This special workshop is geared to first-timers and beginner maplers having less than 75 taps. All aspects of maple sugaring will be covered, including tree identification and tapping, collecting and boiling sap, finishing, filtering and packing syrup. Equipment and supplies needed, especially sizing and operating small evaporators, homemade and commercial, will also be discussed.
Presented by UNH Cooperative Extension Forester Steve Roberge.
IPM Around the Home
Integrated pest management, or IPM, is a process you can use to solve pest problems while minimizing risks to yourself and the environment. It reduces exposure to potentially harmful chemicals. In this session, you learn about common pests and pick the best methods to control them with the least effect to yourself, pets and the environment.
Presented by UNH Cooperative Extension Pesticide Safety Education & Urban IPM Coordinator Rachel Maccini.
|12:30 to 1:30 p.m.||Restoration of the American Chestnut TreeLocation: Dartmouth
Less than 100 years ago, eastern U.S. forests were dominated by large American chestnut trees. By the 1950s, this population was reduced to short-lived stump sprouts. These trees reined over 200 million acres of eastern woodlands from Maine to Florida, and from the Piedmont west to the Ohio Valley, until succumbing to a lethal fungus disease, chestnut blight.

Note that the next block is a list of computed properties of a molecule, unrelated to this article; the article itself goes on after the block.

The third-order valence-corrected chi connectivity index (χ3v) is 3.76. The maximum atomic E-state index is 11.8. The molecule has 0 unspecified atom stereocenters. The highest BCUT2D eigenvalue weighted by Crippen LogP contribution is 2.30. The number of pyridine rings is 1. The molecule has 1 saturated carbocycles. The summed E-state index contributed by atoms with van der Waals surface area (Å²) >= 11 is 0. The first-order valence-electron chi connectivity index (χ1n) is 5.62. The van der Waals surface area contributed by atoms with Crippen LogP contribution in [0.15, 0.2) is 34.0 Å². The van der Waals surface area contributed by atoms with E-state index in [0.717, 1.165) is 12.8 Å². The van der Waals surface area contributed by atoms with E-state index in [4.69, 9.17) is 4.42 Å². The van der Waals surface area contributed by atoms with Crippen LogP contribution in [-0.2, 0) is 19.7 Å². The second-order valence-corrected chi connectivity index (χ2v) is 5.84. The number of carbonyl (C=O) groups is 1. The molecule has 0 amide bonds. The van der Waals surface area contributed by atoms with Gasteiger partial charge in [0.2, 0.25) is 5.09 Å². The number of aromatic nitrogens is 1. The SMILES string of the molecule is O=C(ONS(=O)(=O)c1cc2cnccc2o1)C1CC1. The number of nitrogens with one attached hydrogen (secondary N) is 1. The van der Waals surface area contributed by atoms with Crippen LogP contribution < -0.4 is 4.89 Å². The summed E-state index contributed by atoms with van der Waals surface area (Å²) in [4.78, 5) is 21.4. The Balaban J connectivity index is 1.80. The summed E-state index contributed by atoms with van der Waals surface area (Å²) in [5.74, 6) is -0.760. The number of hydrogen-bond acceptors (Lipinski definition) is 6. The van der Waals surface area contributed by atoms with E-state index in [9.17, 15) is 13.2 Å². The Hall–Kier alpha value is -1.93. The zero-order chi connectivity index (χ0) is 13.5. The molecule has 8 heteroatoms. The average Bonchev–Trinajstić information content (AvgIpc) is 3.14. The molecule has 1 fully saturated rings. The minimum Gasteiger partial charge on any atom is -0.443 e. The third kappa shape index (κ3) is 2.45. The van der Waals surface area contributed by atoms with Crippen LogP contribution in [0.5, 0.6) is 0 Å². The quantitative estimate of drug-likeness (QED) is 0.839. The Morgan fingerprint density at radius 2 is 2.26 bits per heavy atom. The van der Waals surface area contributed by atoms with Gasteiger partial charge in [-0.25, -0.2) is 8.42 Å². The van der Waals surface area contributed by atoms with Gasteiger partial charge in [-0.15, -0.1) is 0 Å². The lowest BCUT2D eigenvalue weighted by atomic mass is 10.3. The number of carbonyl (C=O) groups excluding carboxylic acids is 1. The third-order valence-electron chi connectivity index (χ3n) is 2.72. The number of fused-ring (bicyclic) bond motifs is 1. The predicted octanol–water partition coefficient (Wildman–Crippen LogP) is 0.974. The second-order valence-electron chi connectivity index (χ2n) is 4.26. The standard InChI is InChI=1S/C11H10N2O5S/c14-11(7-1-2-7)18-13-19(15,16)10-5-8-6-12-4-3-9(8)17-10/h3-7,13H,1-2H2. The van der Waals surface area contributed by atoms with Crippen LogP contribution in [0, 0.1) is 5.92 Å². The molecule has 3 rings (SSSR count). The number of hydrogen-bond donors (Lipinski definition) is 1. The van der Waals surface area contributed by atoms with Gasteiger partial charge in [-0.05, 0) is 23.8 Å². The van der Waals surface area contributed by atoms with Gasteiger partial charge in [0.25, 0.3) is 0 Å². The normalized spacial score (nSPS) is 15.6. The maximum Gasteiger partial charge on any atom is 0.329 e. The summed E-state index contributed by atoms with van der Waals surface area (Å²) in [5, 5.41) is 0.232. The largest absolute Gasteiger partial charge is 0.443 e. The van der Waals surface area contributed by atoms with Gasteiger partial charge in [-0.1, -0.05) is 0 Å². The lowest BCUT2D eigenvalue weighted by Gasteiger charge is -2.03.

An estimated 4 billion American chestnuts, one quarter of the hardwood tree population, grew within this range prior to the blight. The blight, imported to the US on Asian chestnut trees, is a fungus and its spores are easily dispersed via air, raindrops or animals. It is a wound pathogen, entering through injuries to the tree’s bark. It spreads to the underlying vascular cambium and wood, killing these tissues as it advances. The flow of nutrients is eventually choked off to and from sections of the tree above the infection.
Vegetable & Fruit Garden Planning
Learn how to better plan for success in your vegetable garden or fruit orchard so that you can improve quality and increase yields, work smarter not harder and become more environmentally friendly.
In this workshop we will cover the following: define your goals; how to start; garden location; soil testing; garden layout; seeds, plants, equipment and supplies; weeds, diseases and pests; harvest and storage.
Presented by Ron Christie, Master Gardener Program Coordinator, UNH Cooperative Extension.
Creating a Community-Wide Open-Farm Day
The Open Farm Day concept is a day in which local farms open to the public for tours and demonstrations. This event raises awareness in the local community of the products available to them. It also promotes the farms involved and New Hampshire agriculture. We will talk about the nuts and bolts of how that happens.
|1 to 2 p.m.||Renting Equipment – The Affordable Way to Run a Small FarmLocation: Hale
What equipment can small and beginning farmers rent to help boost productivity without incurring major capital expenses? Kate Kerman, Secretary from the Small and Beginner Farmers of NH, will explain our equipment rental program. Session includes Powerpoint pictures and a goal-setting exercise.